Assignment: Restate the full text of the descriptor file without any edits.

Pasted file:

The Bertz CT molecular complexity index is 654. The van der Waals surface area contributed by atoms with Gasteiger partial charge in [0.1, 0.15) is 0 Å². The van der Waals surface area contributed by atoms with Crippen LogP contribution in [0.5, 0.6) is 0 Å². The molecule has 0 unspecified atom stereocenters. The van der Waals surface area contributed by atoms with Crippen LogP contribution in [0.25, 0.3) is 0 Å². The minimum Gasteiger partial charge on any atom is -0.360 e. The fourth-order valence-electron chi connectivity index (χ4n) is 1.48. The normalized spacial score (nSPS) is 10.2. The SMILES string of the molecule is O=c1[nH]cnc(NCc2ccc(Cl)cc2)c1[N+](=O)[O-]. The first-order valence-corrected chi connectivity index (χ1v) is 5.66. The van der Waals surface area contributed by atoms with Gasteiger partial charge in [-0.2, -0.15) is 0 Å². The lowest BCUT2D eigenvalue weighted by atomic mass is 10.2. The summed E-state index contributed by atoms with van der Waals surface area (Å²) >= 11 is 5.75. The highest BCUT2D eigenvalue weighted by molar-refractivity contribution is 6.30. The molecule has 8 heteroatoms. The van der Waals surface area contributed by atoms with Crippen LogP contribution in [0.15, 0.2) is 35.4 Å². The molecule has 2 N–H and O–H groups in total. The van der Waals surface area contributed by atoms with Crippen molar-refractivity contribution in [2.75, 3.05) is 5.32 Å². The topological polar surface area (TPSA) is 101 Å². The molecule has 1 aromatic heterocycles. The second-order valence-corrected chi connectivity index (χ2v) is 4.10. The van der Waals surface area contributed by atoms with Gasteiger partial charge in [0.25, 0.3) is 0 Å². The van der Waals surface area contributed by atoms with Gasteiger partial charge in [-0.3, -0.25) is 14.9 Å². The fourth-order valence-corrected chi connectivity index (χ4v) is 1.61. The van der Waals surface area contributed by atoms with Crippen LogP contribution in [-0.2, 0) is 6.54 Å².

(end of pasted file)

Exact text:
The Bertz CT molecular complexity index is 654. The van der Waals surface area contributed by atoms with Gasteiger partial charge in [0.1, 0.15) is 0 Å². The van der Waals surface area contributed by atoms with Crippen LogP contribution in [0.5, 0.6) is 0 Å². The molecule has 0 unspecified atom stereocenters. The van der Waals surface area contributed by atoms with Crippen LogP contribution in [0.25, 0.3) is 0 Å². The minimum Gasteiger partial charge on any atom is -0.360 e. The fourth-order valence-electron chi connectivity index (χ4n) is 1.48. The normalized spacial score (nSPS) is 10.2. The SMILES string of the molecule is O=c1[nH]cnc(NCc2ccc(Cl)cc2)c1[N+](=O)[O-]. The first-order valence-corrected chi connectivity index (χ1v) is 5.66. The van der Waals surface area contributed by atoms with Gasteiger partial charge in [-0.2, -0.15) is 0 Å². The lowest BCUT2D eigenvalue weighted by atomic mass is 10.2. The summed E-state index contributed by atoms with van der Waals surface area (Å²) >= 11 is 5.75. The highest BCUT2D eigenvalue weighted by molar-refractivity contribution is 6.30. The molecule has 8 heteroatoms. The van der Waals surface area contributed by atoms with Crippen LogP contribution in [0.15, 0.2) is 35.4 Å². The molecule has 2 N–H and O–H groups in total. The van der Waals surface area contributed by atoms with Crippen molar-refractivity contribution in [2.75, 3.05) is 5.32 Å². The topological polar surface area (TPSA) is 101 Å². The molecule has 1 aromatic heterocycles. The second-order valence-corrected chi connectivity index (χ2v) is 4.10. The van der Waals surface area contributed by atoms with Gasteiger partial charge in [0.25, 0.3) is 0 Å². The van der Waals surface area contributed by atoms with Gasteiger partial charge in [-0.3, -0.25) is 14.9 Å². The fourth-order valence-corrected chi connectivity index (χ4v) is 1.61. The van der Waals surface area contributed by atoms with Crippen LogP contribution in [-0.2, 0) is 6.54 Å².